Tag Archives: education

Young boy reading

How children learn to read

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I have some mixed feelings about this research, so I thought it would be a great idea to share it with you and get your sage insights on it. Start with this summary in the New Yorker by Maria Konnikova. I read her work all the time – she is a truly excellent psychology writer. And if you want the original study from Psychological Science by Fumiko Hoeft at UCSF, you can get it here if you have access to the journal.

Why is it easy for some people to learn to read, and difficult for others? It’s a tough question with a long history. We know that it’s not just about raw intelligence, nor is it wholly about repetition and dogged persistence. This is the mystery that has animated the work of Fumiko Hoeft, a cognitive neuroscientist and psychiatrist currently at the University of California, San Francisco.

a silhouette of a person with gears in the brain

Priming Mindsets for Learning

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I have talked before about inexpensive ways to increase learning (here and here). Here is another example for you. I am sure many of you are familiar with Carol Dweck’s wonderful work on mindsets. Brainpickings has one of the best summaries of her work.

One of the most basic beliefs we carry about ourselves, Dweck found in her research, has to do with how we view and inhabit what we consider to be our personality.

a fancy lecture hall

Classroom Design

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This is a very disheartening article. Sapna Cheryan at the University of Washington has spent the past several years looking at the design of classrooms and has found them inadequate for learning. All the way from kindergarten to university. There are many different deficiencies to choose from, but many of them are related to human factors and ergonomics issues. She has a TEDx talk here

a machine to score scantron forms

Student Evaluations of Teaching

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The typical student evaluations that occur in most college courses at the end of the semester are intended to be used as part of the professor’s performance appraisal. The instructions clearly state that students should not consider factors such as the contents of the course, the time classes are held, or how much they like the professor personally. And yet the validity of these instruments often falls down on the job…

children standing out in the rain

Performance and Climate Change?

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This article from the Boston Globe, citing a study from the National Bureau of Economic Research, has some more bad news about climate change. The study looked at how candidates performed on college entrance exams on days when the weather was bad. Not only did students do worse on the exams, but this led to reduced matriculation in college and even lower lifetime wages…

a man playing the violin

The Basis of Design Standards

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In the 1960s, Shin’ichi Suzuki developed a method for teaching music. It turns out that Suzuki may have faked his credentials. It was only because of his credentials that his methods were adopted in the US. So it is a key point. But how key? This question is very relevant to us in HF/E because we are often called on to design a variety of products, services, customer experiences, and on and on…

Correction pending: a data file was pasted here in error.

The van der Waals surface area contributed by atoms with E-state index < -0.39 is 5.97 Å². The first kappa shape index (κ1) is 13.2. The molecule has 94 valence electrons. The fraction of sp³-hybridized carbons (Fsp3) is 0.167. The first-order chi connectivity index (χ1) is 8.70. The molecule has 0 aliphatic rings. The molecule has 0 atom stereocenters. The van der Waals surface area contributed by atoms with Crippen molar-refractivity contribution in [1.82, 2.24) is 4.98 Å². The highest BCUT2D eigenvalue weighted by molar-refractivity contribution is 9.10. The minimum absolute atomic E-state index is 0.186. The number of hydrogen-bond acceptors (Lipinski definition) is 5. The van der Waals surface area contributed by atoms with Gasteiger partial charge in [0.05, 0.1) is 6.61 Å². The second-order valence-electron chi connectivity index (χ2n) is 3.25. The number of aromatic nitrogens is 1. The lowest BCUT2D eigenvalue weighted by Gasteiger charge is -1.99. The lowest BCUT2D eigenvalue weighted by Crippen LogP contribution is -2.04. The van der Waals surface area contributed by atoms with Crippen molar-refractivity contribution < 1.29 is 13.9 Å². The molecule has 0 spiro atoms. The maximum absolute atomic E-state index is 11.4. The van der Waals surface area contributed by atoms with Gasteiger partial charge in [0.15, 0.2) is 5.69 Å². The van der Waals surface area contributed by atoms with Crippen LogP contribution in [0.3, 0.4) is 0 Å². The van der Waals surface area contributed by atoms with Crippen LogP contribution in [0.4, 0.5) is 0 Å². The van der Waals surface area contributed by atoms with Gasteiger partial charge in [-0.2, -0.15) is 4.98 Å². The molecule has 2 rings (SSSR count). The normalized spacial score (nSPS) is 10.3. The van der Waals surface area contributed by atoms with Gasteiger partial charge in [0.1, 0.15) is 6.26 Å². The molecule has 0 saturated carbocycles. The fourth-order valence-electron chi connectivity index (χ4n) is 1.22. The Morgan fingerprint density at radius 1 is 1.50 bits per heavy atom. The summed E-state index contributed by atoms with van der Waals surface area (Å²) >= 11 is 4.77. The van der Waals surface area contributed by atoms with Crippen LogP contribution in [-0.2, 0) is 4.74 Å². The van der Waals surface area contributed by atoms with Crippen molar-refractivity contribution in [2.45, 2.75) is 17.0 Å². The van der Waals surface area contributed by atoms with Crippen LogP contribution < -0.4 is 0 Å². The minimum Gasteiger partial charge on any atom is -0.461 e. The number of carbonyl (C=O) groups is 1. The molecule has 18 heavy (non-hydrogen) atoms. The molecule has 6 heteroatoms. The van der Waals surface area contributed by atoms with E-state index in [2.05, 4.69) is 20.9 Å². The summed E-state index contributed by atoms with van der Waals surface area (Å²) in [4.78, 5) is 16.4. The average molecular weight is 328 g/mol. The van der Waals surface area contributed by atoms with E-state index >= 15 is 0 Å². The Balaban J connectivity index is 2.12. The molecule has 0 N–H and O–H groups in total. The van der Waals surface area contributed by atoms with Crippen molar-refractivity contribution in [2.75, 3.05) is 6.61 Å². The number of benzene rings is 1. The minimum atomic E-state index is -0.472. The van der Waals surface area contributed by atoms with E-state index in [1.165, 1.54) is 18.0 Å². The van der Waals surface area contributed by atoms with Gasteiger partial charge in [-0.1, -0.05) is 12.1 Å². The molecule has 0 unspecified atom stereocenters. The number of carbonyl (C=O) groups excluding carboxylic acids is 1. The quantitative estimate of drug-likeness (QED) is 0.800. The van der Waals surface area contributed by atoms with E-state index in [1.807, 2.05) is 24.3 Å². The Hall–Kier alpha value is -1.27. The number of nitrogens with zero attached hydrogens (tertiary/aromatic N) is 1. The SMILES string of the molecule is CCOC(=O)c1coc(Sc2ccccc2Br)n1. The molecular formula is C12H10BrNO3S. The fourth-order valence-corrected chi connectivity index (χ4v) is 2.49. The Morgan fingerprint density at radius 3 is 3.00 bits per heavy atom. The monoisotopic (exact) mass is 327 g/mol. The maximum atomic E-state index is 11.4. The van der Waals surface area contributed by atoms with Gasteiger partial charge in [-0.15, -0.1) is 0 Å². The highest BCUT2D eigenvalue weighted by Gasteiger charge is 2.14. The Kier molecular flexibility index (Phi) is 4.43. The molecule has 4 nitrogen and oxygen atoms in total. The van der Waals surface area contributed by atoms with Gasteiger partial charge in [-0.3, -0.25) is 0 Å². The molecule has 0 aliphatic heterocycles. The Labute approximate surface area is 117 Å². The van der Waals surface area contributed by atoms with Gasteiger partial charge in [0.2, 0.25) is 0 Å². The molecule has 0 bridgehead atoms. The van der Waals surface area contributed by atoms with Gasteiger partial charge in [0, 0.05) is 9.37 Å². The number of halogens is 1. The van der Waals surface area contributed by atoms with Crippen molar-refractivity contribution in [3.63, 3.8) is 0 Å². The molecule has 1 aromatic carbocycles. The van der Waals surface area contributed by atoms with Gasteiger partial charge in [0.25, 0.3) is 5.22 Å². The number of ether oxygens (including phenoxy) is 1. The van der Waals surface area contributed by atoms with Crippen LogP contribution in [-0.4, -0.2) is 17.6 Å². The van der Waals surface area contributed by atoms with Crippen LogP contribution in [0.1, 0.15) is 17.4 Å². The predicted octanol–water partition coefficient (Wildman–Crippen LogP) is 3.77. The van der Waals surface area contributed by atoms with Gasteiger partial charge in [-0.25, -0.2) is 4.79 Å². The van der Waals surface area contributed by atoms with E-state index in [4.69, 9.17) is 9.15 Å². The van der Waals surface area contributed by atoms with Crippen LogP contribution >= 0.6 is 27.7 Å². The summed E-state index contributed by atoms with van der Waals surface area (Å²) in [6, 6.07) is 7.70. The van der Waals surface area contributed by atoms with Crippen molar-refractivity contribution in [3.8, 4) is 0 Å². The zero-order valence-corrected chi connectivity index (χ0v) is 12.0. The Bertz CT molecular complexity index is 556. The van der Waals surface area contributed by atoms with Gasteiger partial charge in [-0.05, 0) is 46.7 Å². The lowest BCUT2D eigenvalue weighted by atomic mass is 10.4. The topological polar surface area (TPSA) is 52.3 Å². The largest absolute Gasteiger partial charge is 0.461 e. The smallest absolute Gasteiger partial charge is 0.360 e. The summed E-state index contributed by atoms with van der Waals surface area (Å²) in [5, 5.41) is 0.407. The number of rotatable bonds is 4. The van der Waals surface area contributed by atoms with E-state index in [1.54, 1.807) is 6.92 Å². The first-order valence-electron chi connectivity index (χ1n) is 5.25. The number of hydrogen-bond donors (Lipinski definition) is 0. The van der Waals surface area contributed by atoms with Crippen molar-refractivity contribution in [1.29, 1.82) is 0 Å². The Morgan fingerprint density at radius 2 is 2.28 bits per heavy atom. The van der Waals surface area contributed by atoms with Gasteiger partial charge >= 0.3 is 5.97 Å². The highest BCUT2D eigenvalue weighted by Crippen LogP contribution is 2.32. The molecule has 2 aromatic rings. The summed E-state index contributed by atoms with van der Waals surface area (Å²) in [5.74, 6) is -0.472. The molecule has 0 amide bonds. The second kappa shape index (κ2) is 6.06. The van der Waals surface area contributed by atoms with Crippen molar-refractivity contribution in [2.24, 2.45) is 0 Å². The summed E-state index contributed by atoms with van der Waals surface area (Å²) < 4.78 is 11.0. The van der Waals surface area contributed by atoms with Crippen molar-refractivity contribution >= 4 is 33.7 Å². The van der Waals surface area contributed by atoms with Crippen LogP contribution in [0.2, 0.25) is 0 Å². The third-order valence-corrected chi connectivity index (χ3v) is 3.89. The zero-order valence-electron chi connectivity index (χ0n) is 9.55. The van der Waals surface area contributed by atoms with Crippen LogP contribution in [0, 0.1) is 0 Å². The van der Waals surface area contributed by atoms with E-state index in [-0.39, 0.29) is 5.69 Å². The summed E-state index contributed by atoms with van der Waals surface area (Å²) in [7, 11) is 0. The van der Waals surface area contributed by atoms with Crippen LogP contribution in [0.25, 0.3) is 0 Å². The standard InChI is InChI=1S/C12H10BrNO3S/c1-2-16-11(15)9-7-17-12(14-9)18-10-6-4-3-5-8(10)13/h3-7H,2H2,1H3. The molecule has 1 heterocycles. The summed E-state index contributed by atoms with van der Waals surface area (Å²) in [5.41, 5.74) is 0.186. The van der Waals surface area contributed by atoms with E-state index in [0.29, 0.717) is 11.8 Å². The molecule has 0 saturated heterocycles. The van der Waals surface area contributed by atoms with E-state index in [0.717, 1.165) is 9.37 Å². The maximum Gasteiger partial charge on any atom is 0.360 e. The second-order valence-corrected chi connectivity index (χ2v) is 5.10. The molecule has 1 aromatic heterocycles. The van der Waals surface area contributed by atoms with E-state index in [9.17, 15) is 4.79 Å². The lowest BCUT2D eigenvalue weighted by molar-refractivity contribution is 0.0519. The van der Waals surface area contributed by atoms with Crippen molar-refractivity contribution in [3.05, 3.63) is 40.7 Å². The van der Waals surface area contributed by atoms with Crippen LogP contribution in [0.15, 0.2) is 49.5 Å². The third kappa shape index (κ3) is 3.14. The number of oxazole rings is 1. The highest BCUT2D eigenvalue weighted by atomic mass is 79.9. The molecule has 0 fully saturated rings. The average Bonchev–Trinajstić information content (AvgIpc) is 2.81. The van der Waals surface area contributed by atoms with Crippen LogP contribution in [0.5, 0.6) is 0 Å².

Immersive Role Playing in Education

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I just finished reading Mike Carnes’ thought provoking book Minds on Fire. The book goes through his experiences using “Reacting Games” in his university courses. Reacting Games are role playing, debate-style exercises that take up the entire course (in-class, out-of-class preparation, student evaluation, the whole thing) for months at a time. Students are assigned roles from great debates and conflicts in history. The key advocates have to convince the others to join their sides. Why are so many students intellectually disengaged? Faculty, administrators, and tuition-paying…

What is Creativity Really?

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A recent study put jazz musicians into fMRI machines while they were riffing to see if they could get some insights into creativity.

In search of a better understanding of how the mind processes complex auditory stimuli such as music, Dr. Limb has been working with Dr. Allen Braun to look at the brains of improvising musicians and study what parts of the brain are involved when a musician is really in the groove…

a computer lab

Educational Technology Needs an Education Focus

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Jon Kolko over at UX Magazine has a great article on educational technology. His main message is pretty simple. Too many vendors focus on the wrong value proposition. They create systems that are scalable (e.g. MOOCs), convenient (e.g. multi-channel), give graduates official credentials (e.g. certification), and/or have access to a large corpus of content to choose from.

This fit between problem and solution is sometimes called a value proposition—a promise a brand makes about the ability of a product to help someone achieve a specific goal…

a father and child using the computer together

Intergenerational Games: A New Form of Edugames

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I really loved reading this article on Annie Murphy Paul’s Brilliant Report. Since I consider myself an ardent follower of the education research and the gaming domain, I am kind of embarrassed that I am not more familiar with the research on intergenerational games.

“Electric Racer,” intended to improve the literacy skills of children aged six to nine, is one of a new crop of intergenerational educational games, designed to be played by grownups and kids together…